there are different reasons why this could be happening. Here are some:
The most common form of urinary incontinence is estrogen-responsive incontinence - a condition affecting some spayed females. The common complaint regarding this form of incontinence is leaking of urine while your pet is resting or sleeping. Estrogen depletion, resulting from ovary removal during spaying, apparently causes weakness of the urinary sphincter. Veterinarians treat this disorder with estrogen supplementation or phenylpropanolamine (PPA).
Another possible cause of incontinence is trauma to the brain or spinal cord. Depending on the degree of nerve damage, a dog with such a condition may dribble urine intermittently or constantly. Most dogs with neurologic incontinence also exhibit other nerve-related maladies, such as loss of coordination.
It’s important to quickly diagnose and treat any form of urinary incontinence. Chronic exposure to urine can cause secondary complications such as skin ulcers, especially in dogs that are immobilized.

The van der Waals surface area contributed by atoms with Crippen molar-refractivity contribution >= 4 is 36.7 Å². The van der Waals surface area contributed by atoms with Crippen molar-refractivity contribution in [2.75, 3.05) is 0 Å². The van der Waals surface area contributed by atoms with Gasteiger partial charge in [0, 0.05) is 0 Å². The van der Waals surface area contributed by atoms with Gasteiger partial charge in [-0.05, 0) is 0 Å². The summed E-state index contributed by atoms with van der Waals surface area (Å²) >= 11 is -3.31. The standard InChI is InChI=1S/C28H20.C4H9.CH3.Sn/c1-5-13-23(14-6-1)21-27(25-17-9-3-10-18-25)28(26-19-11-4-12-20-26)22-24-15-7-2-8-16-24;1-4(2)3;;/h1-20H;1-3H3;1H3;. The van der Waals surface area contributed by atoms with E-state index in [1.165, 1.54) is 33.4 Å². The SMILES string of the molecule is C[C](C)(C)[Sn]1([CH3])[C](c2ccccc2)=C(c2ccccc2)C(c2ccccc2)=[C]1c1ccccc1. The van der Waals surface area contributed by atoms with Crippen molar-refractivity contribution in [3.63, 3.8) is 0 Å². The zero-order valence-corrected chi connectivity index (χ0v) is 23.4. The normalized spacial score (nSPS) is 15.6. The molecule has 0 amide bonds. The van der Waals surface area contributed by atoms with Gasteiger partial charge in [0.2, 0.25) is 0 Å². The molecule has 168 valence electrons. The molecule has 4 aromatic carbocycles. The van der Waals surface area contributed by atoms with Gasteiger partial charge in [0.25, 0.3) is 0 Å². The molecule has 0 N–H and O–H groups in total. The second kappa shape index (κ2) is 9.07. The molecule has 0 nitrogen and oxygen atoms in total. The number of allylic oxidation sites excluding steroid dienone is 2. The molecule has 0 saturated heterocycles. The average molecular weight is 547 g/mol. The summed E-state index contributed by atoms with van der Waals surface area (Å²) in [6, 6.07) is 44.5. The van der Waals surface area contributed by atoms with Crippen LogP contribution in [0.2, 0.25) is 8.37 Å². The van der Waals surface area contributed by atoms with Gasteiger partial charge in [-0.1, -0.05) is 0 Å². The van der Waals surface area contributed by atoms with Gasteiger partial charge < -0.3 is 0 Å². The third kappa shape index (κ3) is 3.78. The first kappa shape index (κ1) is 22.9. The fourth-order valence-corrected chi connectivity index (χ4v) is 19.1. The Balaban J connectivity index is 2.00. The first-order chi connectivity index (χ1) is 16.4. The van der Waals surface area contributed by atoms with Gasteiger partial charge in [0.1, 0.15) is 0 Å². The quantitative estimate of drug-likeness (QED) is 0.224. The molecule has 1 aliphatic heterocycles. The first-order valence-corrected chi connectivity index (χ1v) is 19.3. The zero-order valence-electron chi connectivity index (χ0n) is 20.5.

Indoor accidents can occur when a dog has a medical condition that generates more than the usual amount of urine. Cushing’s disease, diabetes mellitus (sugar diabetes), bladder stones, liver disease, and chronic kidney failure are several examples. In Cushing’s disease, the adrenal glands produce excess cortisol, which blocks the action of antidiuretic hormone and thus stimulates the kidneys to increase urine output. In diabetes mellitus, the pancreas produces insufficient insulin, the hormone that transports glucose into cells. Glucose then builds up in the blood, and the kidneys excrete excess glucose in large volumes of urine. Dogs with chronic kidney failure also produce large amounts of urine because their kidneys can’t properly channel water back into the bloodstream.